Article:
Walking speed may detect Alzheimer's risk
How fast people walk and whether they have memory complaints can help predict dementia early, researchers have found.
Alzheimer's disease is the most common type of dementia.
The new test diagnoses motoric cognitive risk syndrome (MCR). Testing for the newly described syndrome relies on measuring "gait speeda (our manner of walking) and asking a few simple questions about a patient's cognitive abilities, both of which take just seconds.
"Our assessment method could enable many more people to learn if they are at risk for dementia, since it avoids the need for complex testing and does not require that the test be administered by a neurologist," said Joe Verghese, a professor at Albert Einstein College of Medicine of Yeshiva University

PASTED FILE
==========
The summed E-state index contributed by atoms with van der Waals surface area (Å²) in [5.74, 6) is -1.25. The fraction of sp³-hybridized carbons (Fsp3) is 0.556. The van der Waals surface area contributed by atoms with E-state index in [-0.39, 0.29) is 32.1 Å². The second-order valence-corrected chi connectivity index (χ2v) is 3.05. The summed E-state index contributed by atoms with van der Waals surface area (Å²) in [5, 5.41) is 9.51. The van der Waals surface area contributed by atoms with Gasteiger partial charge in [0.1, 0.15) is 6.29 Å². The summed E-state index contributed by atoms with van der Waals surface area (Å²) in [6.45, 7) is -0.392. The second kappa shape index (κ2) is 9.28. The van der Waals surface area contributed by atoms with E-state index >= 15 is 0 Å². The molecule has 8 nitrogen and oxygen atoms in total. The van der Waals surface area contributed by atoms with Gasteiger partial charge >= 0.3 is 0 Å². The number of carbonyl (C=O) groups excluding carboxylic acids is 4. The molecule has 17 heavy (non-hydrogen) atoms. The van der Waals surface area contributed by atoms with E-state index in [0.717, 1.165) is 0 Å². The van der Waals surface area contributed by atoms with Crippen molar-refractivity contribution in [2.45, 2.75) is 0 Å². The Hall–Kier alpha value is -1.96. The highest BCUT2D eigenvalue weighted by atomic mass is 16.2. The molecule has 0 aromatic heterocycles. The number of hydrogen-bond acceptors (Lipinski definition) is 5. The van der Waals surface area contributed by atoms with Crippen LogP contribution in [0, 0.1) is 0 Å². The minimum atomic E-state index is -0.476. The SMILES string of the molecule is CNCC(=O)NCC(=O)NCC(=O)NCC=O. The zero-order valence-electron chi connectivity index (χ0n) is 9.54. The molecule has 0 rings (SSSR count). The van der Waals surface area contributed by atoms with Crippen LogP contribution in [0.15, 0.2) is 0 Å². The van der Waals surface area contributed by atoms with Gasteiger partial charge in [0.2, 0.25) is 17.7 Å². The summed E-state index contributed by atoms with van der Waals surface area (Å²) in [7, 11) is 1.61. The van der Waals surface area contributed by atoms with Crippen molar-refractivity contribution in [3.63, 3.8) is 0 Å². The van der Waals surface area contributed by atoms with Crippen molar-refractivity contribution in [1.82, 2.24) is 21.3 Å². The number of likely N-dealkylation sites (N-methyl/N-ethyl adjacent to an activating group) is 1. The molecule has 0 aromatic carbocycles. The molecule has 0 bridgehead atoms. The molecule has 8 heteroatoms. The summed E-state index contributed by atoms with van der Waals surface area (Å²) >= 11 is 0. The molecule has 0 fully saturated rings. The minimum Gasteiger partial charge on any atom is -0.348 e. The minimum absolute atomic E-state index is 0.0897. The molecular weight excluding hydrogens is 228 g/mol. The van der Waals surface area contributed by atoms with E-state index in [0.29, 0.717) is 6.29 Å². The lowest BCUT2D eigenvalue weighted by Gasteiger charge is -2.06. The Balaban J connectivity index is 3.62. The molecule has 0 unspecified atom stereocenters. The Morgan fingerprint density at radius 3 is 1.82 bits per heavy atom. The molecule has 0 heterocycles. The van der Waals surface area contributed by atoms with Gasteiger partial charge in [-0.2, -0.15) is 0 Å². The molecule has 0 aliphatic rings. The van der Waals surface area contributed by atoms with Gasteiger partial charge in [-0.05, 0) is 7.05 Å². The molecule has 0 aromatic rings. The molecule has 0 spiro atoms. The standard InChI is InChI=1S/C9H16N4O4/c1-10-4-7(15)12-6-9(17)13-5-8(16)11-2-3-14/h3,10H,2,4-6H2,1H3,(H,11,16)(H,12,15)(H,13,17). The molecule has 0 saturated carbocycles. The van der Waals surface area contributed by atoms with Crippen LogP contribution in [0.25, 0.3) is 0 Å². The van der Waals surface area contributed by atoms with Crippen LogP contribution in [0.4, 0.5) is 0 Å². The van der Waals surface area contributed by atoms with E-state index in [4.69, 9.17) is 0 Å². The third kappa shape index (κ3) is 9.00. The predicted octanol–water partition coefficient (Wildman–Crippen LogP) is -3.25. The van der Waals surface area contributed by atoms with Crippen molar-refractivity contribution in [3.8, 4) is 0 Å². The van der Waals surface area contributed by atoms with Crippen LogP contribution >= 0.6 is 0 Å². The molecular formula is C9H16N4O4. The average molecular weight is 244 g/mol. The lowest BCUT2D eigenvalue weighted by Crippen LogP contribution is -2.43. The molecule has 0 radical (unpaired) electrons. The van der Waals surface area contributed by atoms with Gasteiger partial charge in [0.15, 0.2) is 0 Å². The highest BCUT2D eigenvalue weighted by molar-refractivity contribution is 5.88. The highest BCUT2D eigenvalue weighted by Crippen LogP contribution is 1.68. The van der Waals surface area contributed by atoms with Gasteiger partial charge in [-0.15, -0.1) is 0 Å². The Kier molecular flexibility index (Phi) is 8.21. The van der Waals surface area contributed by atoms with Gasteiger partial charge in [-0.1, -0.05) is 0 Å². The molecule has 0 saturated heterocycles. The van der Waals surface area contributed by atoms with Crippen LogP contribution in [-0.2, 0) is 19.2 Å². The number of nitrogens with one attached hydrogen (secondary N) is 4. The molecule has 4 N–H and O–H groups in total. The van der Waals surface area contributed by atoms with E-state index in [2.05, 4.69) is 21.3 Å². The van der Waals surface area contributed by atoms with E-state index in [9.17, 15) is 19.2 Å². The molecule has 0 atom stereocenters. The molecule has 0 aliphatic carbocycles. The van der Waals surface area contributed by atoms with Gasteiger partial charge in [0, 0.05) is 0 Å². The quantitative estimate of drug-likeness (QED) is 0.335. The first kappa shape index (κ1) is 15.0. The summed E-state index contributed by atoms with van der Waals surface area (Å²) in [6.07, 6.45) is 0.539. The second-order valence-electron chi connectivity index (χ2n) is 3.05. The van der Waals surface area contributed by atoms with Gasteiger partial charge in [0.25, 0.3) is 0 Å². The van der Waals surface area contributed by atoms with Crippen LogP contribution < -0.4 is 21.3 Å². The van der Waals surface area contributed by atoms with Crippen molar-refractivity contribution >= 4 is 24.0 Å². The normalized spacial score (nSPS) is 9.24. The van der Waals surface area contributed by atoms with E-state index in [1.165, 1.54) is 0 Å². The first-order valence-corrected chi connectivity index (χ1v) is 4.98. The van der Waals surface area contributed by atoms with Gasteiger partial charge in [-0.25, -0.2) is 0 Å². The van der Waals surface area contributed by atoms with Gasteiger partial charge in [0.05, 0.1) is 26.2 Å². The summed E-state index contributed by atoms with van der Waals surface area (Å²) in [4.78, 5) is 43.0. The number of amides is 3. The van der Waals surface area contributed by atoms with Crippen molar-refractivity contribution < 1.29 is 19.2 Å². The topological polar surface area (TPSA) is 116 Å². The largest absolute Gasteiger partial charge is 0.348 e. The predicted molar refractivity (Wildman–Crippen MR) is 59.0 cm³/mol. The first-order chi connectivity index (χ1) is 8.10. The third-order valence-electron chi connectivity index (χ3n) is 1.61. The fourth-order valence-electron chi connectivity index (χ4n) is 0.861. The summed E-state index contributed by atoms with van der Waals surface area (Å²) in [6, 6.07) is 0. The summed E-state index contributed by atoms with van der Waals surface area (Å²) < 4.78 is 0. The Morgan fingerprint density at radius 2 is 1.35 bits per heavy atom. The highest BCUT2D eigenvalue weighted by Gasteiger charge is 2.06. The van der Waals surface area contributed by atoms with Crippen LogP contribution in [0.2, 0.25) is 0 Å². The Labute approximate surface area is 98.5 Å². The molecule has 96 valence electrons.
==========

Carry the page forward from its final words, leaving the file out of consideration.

"All that is needed to assess MCR is a stopwatch and a few questions, so primary care physicians could easily incorporate it into examinations of their older patients," Verghese added.
To test whether MCR predicts future dementia, the researchers focused on four of the 22 studies that tested a total of 4,812 people for MCR and then evaluated them annually over an average follow-up period of 12 years to see which ones developed dementia.
Those who met the criteria for MCR were nearly twice as likely to develop dementia over the following 12 years compared with people who did not.
The study, involving nearly 27,000 older adults on five continents, appeared online in the journal Neurology.
(Posted on 26-07-2014)